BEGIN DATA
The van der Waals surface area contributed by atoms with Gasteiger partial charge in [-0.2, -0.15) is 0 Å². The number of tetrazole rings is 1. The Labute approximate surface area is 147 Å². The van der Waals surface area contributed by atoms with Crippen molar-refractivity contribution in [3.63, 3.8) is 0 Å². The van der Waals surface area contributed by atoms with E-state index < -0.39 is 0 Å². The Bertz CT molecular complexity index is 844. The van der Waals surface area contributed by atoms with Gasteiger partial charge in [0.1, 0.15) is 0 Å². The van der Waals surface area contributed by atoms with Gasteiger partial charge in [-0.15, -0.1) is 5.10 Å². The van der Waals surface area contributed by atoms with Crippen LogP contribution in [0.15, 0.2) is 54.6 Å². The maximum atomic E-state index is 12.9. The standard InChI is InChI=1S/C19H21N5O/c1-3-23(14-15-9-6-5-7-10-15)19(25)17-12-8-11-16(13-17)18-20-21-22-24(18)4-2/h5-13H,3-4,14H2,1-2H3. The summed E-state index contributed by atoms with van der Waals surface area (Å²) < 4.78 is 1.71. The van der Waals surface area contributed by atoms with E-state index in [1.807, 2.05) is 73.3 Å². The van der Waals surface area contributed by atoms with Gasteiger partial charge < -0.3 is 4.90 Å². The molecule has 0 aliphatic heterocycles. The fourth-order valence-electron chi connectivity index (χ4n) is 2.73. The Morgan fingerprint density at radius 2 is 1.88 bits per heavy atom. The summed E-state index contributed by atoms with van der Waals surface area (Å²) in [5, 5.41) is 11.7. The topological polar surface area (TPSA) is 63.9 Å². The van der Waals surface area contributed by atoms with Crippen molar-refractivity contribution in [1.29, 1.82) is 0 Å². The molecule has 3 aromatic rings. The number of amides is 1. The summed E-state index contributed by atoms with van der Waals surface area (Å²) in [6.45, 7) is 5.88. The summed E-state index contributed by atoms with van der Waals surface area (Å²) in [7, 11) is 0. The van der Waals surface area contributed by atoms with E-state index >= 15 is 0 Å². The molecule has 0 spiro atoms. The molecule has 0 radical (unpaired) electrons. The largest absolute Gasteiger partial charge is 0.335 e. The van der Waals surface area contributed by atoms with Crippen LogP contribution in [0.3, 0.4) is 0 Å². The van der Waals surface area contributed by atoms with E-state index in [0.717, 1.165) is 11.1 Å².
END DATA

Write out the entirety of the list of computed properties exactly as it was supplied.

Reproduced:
The van der Waals surface area contributed by atoms with Gasteiger partial charge in [-0.2, -0.15) is 0 Å². The number of tetrazole rings is 1. The Labute approximate surface area is 147 Å². The van der Waals surface area contributed by atoms with Crippen molar-refractivity contribution in [3.63, 3.8) is 0 Å². The van der Waals surface area contributed by atoms with E-state index < -0.39 is 0 Å². The Bertz CT molecular complexity index is 844. The van der Waals surface area contributed by atoms with Gasteiger partial charge in [0.1, 0.15) is 0 Å². The van der Waals surface area contributed by atoms with Gasteiger partial charge in [-0.15, -0.1) is 5.10 Å². The van der Waals surface area contributed by atoms with Crippen LogP contribution in [0.15, 0.2) is 54.6 Å². The maximum atomic E-state index is 12.9. The standard InChI is InChI=1S/C19H21N5O/c1-3-23(14-15-9-6-5-7-10-15)19(25)17-12-8-11-16(13-17)18-20-21-22-24(18)4-2/h5-13H,3-4,14H2,1-2H3. The summed E-state index contributed by atoms with van der Waals surface area (Å²) < 4.78 is 1.71. The van der Waals surface area contributed by atoms with E-state index in [1.807, 2.05) is 73.3 Å². The van der Waals surface area contributed by atoms with Gasteiger partial charge < -0.3 is 4.90 Å². The molecule has 0 aliphatic heterocycles. The fourth-order valence-electron chi connectivity index (χ4n) is 2.73. The Morgan fingerprint density at radius 2 is 1.88 bits per heavy atom. The summed E-state index contributed by atoms with van der Waals surface area (Å²) in [5, 5.41) is 11.7. The topological polar surface area (TPSA) is 63.9 Å². The van der Waals surface area contributed by atoms with Crippen molar-refractivity contribution in [1.29, 1.82) is 0 Å². The molecule has 3 aromatic rings. The number of amides is 1. The summed E-state index contributed by atoms with van der Waals surface area (Å²) in [6.45, 7) is 5.88. The summed E-state index contributed by atoms with van der Waals surface area (Å²) in [7, 11) is 0. The van der Waals surface area contributed by atoms with E-state index >= 15 is 0 Å². The molecule has 0 spiro atoms. The molecule has 0 radical (unpaired) electrons. The largest absolute Gasteiger partial charge is 0.335 e. The van der Waals surface area contributed by atoms with Crippen LogP contribution in [0.3, 0.4) is 0 Å². The van der Waals surface area contributed by atoms with E-state index in [0.717, 1.165) is 11.1 Å².